June 29 - Discovery of an Island Oxymoron

  Posted on June 29, 2022     

This is an update of my post published on June 29, 2011:

On this day in 1994, Dr. Tom Rockwell and his student Kevin Colson found the fossilized skull and shoulder blades of a pygmy mammoth sticking out the sand and rock on Santa Rosa Island, in California.

(The word pygmy means “small,” and of course mammoth means “large,” so the pygmy mammoth's name is an oxymoron—that is, a phrase that seems to contradict itself. Of course, mammoths were creatures in the elephant family; the various now-extinct mammoth species were quite hairy compared to modern elephants because they lived during the Ice Age and at higher latitudes than the equator-hugging lands where modern elephants live. The pygmy mammoth fossils discovered on a California island represents a kind of mammoth that is smaller than other mammoths.)

Pygmy mammoths compared in size to "regular
mammoths," above, and to a full grown human, below.

It turned out that the fossilized skeleton that Rockwell and Colson found was nearly complete. This is the only full-sized skeleton of this particular species found anywhere, and it is also the first to be dated—it's about 12,840 years old.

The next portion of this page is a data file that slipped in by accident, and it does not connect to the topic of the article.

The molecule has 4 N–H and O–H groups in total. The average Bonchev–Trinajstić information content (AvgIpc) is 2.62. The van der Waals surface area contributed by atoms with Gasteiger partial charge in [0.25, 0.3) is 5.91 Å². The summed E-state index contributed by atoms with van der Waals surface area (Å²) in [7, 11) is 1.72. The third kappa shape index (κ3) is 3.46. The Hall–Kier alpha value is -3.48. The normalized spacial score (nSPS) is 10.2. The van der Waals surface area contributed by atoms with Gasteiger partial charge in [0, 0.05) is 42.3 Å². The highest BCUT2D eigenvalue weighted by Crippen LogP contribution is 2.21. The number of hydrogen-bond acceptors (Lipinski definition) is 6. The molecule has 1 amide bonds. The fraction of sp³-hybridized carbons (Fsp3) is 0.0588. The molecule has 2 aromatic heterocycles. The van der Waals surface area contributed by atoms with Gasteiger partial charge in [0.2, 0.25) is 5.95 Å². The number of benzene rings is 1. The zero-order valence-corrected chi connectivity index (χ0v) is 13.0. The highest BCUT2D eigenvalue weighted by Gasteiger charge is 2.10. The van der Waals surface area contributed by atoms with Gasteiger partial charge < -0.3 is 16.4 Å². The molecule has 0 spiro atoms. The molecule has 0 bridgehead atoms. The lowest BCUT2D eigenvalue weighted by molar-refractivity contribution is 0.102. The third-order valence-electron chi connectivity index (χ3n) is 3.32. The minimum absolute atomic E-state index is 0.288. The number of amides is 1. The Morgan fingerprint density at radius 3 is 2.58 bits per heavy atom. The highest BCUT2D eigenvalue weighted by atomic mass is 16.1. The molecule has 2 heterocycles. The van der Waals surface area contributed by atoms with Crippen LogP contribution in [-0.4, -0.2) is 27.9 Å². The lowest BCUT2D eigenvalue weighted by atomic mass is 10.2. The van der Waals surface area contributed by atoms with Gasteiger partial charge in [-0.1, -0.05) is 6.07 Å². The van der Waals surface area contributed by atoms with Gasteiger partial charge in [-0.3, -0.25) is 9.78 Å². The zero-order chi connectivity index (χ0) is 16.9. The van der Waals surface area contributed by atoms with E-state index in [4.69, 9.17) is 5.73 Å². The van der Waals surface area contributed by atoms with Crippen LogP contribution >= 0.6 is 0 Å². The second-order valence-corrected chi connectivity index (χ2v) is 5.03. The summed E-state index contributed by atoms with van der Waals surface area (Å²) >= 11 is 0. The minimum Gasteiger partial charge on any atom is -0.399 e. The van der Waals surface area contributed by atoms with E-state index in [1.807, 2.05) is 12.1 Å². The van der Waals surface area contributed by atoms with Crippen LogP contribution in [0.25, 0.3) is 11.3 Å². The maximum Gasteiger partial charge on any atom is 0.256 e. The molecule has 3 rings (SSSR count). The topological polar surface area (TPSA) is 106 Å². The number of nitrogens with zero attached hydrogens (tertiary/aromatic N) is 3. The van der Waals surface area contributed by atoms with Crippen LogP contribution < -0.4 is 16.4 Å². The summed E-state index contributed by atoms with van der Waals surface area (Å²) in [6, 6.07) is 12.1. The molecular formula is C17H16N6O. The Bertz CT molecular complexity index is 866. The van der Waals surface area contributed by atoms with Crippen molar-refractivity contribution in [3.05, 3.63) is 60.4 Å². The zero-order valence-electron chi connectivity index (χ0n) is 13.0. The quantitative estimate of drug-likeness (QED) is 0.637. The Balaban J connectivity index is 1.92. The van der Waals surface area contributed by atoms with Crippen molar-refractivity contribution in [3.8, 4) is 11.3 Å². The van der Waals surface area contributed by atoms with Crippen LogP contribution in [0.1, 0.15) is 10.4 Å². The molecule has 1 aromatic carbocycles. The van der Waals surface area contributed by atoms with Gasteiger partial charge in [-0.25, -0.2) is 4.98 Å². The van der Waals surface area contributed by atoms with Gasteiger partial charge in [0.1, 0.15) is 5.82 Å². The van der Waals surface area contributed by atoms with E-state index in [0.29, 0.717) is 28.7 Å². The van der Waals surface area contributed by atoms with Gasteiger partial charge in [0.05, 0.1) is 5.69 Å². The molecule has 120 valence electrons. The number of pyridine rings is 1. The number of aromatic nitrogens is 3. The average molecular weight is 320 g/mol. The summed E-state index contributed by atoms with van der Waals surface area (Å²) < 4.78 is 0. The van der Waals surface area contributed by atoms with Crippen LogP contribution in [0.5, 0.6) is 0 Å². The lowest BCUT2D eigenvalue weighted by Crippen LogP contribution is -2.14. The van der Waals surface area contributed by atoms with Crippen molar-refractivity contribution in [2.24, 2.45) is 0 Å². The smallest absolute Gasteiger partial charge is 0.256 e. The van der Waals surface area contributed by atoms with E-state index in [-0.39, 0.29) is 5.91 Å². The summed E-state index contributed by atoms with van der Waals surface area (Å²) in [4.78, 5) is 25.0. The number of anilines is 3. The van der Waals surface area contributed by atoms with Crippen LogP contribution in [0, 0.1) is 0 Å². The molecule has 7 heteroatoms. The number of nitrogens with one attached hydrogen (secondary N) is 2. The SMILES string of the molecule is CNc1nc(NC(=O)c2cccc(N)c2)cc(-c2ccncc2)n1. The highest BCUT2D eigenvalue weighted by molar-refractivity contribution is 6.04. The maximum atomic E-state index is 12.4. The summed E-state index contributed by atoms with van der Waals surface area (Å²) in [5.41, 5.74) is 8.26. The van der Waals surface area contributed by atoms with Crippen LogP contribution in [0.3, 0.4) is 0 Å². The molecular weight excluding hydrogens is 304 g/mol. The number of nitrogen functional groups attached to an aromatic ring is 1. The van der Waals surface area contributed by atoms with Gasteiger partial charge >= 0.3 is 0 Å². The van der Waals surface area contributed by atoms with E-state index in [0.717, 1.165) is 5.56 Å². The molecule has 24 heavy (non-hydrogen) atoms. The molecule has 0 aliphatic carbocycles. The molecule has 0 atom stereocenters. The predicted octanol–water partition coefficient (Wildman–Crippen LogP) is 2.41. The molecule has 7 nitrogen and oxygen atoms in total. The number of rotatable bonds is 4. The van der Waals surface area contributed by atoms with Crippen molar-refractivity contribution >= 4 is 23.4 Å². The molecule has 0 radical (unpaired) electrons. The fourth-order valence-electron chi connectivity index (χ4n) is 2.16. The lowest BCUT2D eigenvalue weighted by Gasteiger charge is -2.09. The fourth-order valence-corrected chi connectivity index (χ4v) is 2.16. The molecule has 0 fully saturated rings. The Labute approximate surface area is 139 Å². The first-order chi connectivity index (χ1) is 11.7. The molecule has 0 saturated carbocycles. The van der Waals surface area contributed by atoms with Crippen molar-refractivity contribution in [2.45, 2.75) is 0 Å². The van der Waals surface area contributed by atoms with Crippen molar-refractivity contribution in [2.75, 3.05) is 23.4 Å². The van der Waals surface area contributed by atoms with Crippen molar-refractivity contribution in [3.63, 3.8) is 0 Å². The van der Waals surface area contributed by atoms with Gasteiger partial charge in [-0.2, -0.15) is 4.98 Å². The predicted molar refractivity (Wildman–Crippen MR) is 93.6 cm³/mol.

How do skeletons become fossils?

Most organisms rot away to nothing when they die. Very few become fossils—but so many creatures have lived in earth's loooong history, scientists have still managed to find billions of fossils, representing hundreds of thousands of different species.

Here's one way in which an organism can become fossilized:

  • An animal dies and falls to the bottom of a sea or lake.

  • Soft parts rot away, leaving the skeleton.

  • Dirt, sand, bits of rock and shell, and other sediment falls onto the skeleton and buries it.

  • As more sediment piles on, pressure increases on the lower layers, and they turn to hard rock.

  • The bones dissolve by ground water, leaving holes of the same shape, which act as molds.

  • Minerals crystallize inside the molds, creating fossils that are made of minerals but that have the same shape as the original bones.

  • Later (as in millions of years later), the rock is uplifted and exposed by erosion. The fossils are now exposed, waiting to be discovered.

Of course, some fossils are not mineralized bones (above)...
but rather impressions of shells or bones or even leaves or footprints (below)...

For a longer description of the process of fossilization, go here.

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